- Paul Kuharsky, ESPN Tennessee Titans reporter
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NASHVILLE, Tenn. -- Brian Urlacher recently admitted members of the Bears faked injuries to slow high-powered offenses.
“You kidding me? Yeah of course,” Bulluck said in his weekly appearance on The Midday 180 in Nashville, of which I am a part. “It’s one of the things if the offense is going too fast. Offenses do that for many different reasons. I know for us they would do that, the Colts were legendary at doing that, go hurry-up offense either when Albert (Haynesworth) was on the field to get him tired or when he was off the field do hurry-up offense so he couldn’t get back on the field.
“Those 300-pounder, they’re in shape for their size, but to go seven, eight snaps in a row at a rapid pace, they might as well not even be out there. So yeah, it happens, it’s been happening, it’s nothing new and I don’t even know why people are surprised.”
Bulluck said the Titans sometimes got a signal from the sideline and sometimes it came from him.
“Look man, somebody needs to go down. I remember Robaire Smith used to hate doing that. If he had to be the guy, he was like, ‘I’m not going down,” Bulluck said. “Because at the end of the day, it looks weak. It does look week. You’re out there, ‘Ohh, ahh I’m hurt.' Then you walk off the field and you’re back in in a few plays.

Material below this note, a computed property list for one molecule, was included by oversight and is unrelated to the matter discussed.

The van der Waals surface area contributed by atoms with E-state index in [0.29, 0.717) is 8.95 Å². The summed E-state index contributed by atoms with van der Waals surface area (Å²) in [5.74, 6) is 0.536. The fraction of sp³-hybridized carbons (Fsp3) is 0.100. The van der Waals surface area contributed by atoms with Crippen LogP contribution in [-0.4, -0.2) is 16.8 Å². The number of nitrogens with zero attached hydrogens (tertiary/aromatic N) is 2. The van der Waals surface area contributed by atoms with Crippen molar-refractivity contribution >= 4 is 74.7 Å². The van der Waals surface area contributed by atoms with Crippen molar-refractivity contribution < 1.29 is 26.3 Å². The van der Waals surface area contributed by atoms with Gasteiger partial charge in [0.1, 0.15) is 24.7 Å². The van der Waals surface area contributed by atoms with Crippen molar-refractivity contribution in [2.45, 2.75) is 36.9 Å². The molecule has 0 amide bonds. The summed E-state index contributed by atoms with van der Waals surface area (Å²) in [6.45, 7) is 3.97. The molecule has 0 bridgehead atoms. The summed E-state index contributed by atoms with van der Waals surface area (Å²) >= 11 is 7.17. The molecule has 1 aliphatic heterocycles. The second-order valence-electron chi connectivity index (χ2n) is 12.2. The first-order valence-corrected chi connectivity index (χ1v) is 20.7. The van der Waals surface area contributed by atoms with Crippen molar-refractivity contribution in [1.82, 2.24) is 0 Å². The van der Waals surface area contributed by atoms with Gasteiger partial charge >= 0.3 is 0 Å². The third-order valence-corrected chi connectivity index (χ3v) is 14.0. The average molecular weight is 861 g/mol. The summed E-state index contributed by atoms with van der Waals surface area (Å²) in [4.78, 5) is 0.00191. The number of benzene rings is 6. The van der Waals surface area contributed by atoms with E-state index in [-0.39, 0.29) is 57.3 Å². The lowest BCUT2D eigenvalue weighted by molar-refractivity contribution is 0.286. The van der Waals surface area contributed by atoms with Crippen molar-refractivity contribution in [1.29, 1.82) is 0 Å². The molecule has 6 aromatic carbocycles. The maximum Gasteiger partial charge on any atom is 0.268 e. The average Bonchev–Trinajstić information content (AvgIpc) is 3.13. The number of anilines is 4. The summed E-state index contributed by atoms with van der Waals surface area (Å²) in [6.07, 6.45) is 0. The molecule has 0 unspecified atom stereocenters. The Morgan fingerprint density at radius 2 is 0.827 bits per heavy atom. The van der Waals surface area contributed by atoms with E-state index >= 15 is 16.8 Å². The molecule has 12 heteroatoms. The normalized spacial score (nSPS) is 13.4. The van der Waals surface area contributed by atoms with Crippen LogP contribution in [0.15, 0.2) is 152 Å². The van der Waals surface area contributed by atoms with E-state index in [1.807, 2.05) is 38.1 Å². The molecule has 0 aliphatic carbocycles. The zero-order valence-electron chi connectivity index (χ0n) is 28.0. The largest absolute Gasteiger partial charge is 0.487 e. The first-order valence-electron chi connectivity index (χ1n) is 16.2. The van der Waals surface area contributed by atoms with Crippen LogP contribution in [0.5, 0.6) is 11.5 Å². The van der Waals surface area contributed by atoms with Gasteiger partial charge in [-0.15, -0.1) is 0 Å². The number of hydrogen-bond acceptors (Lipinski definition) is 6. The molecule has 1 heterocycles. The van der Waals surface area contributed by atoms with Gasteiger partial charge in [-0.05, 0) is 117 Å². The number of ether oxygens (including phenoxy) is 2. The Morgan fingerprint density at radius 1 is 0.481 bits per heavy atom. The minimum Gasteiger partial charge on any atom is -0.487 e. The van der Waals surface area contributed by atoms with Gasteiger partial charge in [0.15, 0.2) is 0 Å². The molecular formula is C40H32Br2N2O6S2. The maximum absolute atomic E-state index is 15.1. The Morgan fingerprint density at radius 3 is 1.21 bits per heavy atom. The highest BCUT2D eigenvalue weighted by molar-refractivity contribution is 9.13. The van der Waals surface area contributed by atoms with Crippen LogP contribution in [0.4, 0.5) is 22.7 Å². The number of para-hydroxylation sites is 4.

“I remember Robaire Smith cussed me out in the middle of a game because I told him he had to take a dive. Then he got to the sideline and then cussed (defensive line coach Jim) Washburn out too. So it’s not always a favorable tactic. But you do what you’ve got to do sometimes.”
Guys who are past their playing days are fine talking about it now.
It’s a tough thing for the league to police as it’s happening.
I certainly think the NFL can do more to discourage it by issuing fines to teams and players if they spot a hand signal prompting an “injury.”
But we’re going to have to live with it, as we have in the past, and maybe laugh about it with the participants years later.
NASHVILLE, Tenn. -- Brian Urlacher recently admitted members of the Bears faked injuries to slow high-powered offenses.Another linebacker from Urlacher's generation, Keith Bulluck, said that the Tennessee Titans used to do the same.